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The invisible history of the visible sheep
How a look at the past may broaden our view of the legacy of Dolly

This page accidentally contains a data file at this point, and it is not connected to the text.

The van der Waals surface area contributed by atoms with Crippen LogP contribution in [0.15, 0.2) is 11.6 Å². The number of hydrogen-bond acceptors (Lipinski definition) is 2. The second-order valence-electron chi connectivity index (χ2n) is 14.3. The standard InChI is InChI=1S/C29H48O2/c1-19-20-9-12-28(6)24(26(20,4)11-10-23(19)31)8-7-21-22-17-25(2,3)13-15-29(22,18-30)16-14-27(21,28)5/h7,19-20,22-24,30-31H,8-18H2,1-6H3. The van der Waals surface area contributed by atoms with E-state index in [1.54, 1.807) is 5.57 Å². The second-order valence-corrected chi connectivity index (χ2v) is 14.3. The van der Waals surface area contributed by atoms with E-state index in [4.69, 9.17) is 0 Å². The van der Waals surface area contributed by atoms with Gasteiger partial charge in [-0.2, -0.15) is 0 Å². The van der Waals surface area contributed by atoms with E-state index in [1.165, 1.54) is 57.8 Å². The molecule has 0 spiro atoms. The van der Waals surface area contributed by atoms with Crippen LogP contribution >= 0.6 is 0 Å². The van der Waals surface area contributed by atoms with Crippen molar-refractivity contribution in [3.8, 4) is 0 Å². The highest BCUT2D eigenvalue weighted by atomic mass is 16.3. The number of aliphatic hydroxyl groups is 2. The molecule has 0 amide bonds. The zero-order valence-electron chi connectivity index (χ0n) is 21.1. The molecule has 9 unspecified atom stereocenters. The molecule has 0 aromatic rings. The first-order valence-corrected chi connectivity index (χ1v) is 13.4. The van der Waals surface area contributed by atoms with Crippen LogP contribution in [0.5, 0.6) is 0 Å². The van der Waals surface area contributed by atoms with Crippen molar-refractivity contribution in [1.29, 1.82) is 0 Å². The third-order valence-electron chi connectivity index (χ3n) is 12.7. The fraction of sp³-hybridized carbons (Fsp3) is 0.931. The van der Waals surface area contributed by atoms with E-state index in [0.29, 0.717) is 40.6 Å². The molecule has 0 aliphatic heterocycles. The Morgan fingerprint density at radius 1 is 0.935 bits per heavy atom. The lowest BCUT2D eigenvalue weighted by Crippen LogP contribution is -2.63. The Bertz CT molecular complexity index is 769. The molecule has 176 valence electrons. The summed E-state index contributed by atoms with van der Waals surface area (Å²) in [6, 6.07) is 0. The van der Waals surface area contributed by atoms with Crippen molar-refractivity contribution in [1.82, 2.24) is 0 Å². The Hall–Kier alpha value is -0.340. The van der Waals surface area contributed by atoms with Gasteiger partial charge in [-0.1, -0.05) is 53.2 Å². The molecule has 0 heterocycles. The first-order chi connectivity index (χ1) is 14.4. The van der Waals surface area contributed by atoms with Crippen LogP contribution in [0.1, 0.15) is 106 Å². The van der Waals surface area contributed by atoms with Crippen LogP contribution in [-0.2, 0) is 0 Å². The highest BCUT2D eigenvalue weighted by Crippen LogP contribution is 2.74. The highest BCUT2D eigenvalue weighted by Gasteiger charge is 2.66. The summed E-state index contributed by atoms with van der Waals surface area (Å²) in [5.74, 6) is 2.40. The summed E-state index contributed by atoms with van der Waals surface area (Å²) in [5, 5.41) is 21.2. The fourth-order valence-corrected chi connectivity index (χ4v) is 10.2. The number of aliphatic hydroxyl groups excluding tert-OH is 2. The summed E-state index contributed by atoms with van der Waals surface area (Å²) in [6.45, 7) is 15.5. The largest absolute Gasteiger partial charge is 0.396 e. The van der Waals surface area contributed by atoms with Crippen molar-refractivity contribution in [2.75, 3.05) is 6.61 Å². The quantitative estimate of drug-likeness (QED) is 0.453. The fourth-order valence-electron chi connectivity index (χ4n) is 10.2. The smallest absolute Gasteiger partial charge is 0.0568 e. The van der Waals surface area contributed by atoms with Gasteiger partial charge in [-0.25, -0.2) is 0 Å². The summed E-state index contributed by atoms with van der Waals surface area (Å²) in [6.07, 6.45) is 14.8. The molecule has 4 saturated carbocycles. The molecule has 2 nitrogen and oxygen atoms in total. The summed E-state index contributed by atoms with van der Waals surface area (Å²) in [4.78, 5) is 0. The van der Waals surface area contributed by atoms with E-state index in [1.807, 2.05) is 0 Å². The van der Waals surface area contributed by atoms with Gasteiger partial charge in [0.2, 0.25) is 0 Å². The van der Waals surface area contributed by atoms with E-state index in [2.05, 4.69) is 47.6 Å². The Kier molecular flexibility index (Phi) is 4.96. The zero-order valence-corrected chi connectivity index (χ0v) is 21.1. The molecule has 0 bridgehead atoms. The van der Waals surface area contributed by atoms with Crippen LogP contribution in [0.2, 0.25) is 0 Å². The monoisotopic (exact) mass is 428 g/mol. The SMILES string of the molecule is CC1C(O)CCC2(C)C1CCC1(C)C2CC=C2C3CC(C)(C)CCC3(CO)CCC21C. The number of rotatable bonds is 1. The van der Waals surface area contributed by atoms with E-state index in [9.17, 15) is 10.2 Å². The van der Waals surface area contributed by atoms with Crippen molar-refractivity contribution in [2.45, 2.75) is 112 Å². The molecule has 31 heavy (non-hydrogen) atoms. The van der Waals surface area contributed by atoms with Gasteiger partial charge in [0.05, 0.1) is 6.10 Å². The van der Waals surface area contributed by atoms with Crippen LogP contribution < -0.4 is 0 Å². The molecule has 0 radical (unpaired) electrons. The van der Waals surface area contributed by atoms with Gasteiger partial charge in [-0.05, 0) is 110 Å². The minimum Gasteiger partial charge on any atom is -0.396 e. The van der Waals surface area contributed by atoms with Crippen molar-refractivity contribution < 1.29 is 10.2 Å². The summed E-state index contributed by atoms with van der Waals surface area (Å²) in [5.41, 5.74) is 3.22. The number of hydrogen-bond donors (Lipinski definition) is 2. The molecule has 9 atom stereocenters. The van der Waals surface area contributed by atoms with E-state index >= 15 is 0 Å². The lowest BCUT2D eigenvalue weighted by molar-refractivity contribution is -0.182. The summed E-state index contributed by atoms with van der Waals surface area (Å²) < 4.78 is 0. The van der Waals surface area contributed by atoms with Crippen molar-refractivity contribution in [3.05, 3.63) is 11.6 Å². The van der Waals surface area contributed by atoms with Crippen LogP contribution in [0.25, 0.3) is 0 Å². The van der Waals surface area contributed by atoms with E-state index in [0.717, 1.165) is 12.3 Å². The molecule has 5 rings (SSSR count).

This report offers a new perspective on the legacy of Dolly the sheep by tracing the chain of experiments within which she was produced as the first cloned mammal in 1996. We argue that the media storm that followed her birth, with intense debates about the ethics of escalating the technology and obtaining exact copies of humans, obscured the underlying motivations of the experiments and the important role that the cloning technology has later played in stem cell research and regenerative medicine. By adopting a historical perspective, we show that Dolly should be placed within an established research project that started in the early-to-mid 1980s and sought to genetically modify – rather than copy – farm animals. She was not the start, neither the conclusion of the project, this suggesting that we need a broader framework to fully capture her impact. When, instead of Dolly, we focus on the genetic modification research within which she was produced, the ramifications of that project go as far as recent efforts to sequence the genome of the pig and use that information as a model of human biology and disease. We conclude that historical studies may help to chart the long-term impact of scientific projects, especially when they have been funded by different administrative agencies, due to their outputs spanning disciplines and species.